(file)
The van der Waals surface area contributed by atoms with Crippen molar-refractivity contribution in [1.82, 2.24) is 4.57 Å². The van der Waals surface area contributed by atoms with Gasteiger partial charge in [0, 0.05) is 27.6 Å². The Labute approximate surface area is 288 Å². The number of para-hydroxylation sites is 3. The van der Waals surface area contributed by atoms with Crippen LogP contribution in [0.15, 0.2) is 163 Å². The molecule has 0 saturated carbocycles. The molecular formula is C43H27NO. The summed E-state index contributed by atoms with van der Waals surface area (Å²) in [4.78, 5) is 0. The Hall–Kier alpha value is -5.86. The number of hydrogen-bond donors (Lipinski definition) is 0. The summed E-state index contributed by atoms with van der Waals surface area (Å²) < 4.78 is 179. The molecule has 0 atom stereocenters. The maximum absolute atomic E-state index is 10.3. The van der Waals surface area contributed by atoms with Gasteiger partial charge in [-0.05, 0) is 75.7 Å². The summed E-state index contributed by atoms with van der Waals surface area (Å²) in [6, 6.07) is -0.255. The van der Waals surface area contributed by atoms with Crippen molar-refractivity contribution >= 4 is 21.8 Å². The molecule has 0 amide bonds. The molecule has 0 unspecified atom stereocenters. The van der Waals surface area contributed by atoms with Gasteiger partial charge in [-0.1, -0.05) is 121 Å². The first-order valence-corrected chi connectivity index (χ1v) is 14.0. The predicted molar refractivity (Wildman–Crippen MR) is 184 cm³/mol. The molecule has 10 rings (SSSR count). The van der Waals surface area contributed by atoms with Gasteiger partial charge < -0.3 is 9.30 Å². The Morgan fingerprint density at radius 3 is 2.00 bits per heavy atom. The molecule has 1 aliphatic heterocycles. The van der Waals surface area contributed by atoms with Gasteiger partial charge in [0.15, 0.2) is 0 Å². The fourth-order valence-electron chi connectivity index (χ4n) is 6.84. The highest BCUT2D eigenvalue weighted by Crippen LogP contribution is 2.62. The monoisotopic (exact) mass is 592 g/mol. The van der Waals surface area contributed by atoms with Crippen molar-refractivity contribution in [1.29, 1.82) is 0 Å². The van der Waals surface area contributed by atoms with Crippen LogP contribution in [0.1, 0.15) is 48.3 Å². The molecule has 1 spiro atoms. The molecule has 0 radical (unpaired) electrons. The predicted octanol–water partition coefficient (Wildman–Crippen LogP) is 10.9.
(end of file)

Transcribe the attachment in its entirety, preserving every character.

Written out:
The van der Waals surface area contributed by atoms with Crippen molar-refractivity contribution in [1.82, 2.24) is 4.57 Å². The van der Waals surface area contributed by atoms with Gasteiger partial charge in [0, 0.05) is 27.6 Å². The Labute approximate surface area is 288 Å². The number of para-hydroxylation sites is 3. The van der Waals surface area contributed by atoms with Crippen LogP contribution in [0.15, 0.2) is 163 Å². The molecule has 0 saturated carbocycles. The molecular formula is C43H27NO. The summed E-state index contributed by atoms with van der Waals surface area (Å²) in [4.78, 5) is 0. The Hall–Kier alpha value is -5.86. The number of hydrogen-bond donors (Lipinski definition) is 0. The summed E-state index contributed by atoms with van der Waals surface area (Å²) < 4.78 is 179. The molecule has 0 atom stereocenters. The maximum absolute atomic E-state index is 10.3. The van der Waals surface area contributed by atoms with Gasteiger partial charge in [-0.05, 0) is 75.7 Å². The summed E-state index contributed by atoms with van der Waals surface area (Å²) in [6, 6.07) is -0.255. The van der Waals surface area contributed by atoms with Crippen molar-refractivity contribution >= 4 is 21.8 Å². The molecule has 0 amide bonds. The molecule has 0 unspecified atom stereocenters. The van der Waals surface area contributed by atoms with Gasteiger partial charge in [-0.1, -0.05) is 121 Å². The first-order valence-corrected chi connectivity index (χ1v) is 14.0. The predicted molar refractivity (Wildman–Crippen MR) is 184 cm³/mol. The molecule has 10 rings (SSSR count). The van der Waals surface area contributed by atoms with Gasteiger partial charge < -0.3 is 9.30 Å². The Morgan fingerprint density at radius 3 is 2.00 bits per heavy atom. The molecule has 1 aliphatic heterocycles. The van der Waals surface area contributed by atoms with Gasteiger partial charge in [0.15, 0.2) is 0 Å². The fourth-order valence-electron chi connectivity index (χ4n) is 6.84. The highest BCUT2D eigenvalue weighted by Crippen LogP contribution is 2.62. The monoisotopic (exact) mass is 592 g/mol. The van der Waals surface area contributed by atoms with Crippen molar-refractivity contribution in [1.29, 1.82) is 0 Å². The van der Waals surface area contributed by atoms with Crippen LogP contribution in [0.1, 0.15) is 48.3 Å². The molecule has 1 spiro atoms. The molecule has 0 radical (unpaired) electrons. The predicted octanol–water partition coefficient (Wildman–Crippen LogP) is 10.9.